When do calculations based on measured values, the calculated value will “inherit” the measured values’ uncertainties. The proper lingo is to say that the measured values’ uncertainties will propagate to become the calculated value’s uncertainty. There are three “rules” to help us evaluate the resultant uncertainty quickly.

Summation Rule

If *X* is calculated from the measured values of *A*, *B* and *C* by the equation

then

Basically, when measurements are summed, their **absolute** uncertainties also sum up to be the calculated value’s **absolute** uncertainty. Do note that

- Each measurement’s uncertainty is “weighted” by their coefficients.
- Even if a measurement is being subtracted, its uncertainty is added to, not subtracted from, the resultant uncertainty.

Product Rule

If *X* is calculated from the measured values of *A*, *B* and *C* by the equation

then

Basically, when measurements are multiplied together, their **percentage** uncertainties also sum up to be the calculated value’s **percentage** uncertainty. Why? Because ! Do note that

- Each measurement’s fractional/percentage uncertainty is “weighted” by its power.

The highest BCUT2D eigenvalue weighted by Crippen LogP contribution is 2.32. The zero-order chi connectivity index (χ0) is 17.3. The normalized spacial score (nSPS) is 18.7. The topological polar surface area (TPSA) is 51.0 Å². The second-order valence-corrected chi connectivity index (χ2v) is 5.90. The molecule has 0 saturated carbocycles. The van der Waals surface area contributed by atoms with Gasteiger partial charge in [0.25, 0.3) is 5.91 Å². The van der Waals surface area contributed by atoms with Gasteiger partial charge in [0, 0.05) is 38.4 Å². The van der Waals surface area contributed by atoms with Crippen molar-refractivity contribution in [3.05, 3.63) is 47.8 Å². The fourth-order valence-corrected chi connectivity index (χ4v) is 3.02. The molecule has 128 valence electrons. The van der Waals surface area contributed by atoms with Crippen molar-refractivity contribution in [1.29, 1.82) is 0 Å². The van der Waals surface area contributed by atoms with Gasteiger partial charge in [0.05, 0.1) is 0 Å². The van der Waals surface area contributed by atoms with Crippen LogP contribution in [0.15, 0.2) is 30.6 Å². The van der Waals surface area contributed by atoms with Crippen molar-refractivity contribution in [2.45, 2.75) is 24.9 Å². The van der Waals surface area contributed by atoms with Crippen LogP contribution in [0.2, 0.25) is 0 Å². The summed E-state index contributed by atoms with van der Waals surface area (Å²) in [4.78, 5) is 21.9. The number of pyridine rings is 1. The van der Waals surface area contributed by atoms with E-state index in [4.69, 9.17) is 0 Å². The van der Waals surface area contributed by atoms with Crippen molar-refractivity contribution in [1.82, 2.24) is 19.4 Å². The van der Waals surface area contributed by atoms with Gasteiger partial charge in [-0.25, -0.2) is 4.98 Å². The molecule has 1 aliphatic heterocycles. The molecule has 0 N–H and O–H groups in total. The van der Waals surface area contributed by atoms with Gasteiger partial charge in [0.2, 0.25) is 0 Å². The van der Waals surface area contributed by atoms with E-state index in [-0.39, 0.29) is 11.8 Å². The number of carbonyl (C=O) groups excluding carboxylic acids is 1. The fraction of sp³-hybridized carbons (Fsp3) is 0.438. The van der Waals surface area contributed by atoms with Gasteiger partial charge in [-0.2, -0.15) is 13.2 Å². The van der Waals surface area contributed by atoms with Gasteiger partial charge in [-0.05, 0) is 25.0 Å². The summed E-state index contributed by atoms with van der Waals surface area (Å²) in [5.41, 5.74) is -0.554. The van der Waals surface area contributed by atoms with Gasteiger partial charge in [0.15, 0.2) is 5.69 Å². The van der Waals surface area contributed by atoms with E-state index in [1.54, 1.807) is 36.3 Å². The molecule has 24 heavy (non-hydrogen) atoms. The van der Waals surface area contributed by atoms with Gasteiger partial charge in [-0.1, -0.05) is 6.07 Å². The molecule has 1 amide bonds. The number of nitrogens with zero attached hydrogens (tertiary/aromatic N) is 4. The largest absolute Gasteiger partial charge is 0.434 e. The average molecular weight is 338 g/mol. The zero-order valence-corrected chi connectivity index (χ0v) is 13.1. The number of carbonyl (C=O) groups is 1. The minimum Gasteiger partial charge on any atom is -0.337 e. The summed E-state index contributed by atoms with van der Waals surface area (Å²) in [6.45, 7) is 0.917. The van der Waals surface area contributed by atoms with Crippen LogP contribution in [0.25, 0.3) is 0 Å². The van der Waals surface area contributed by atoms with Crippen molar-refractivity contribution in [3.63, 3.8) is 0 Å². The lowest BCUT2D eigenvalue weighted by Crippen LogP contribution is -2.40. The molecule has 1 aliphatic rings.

- Even if the measurement is being divided, its (percentage) uncertainty is still added to, not subtracted from, the resultant (percentage) uncertainty.

Coefficients do not affect the resultant fractional/percentage uncertainty.

Max-Minus-Min-Divide-by-Two Rule

What if the calculation contains a mixture of summing and multiplying measurements, e.g. ? Or what if the calculation involves special functions such as sine or log? For such cases, there is no short-cut available. We simply have to figure out the maximum and minimum possible values before calculating the uncertainty.

For example, let’s suppose that *L* and *θ* are measured to be

and *x* is calculated using the formula

We can figure out the extreme outcomes for *x* based on the extreme values of *L* and *θ*.

This allows us to calculate the uncertainty of *x* as

–

**Video Explanation **

Absolute vs Percentage Uncertainties. When to Use Which? (xmphysics)

Plus Minus Times Divide. Uncertainties Always Add Up (xmphysics)

Uncertainty Propagation Rules Summary. Does a Coefficient Scale Up the Uncertainty? (xmphysics)

**Concept Test **

QQ0039

QQ0043

**Beyond the Syllabus**

Error Propagation with Uncensored Math (Glacierfilm.com)

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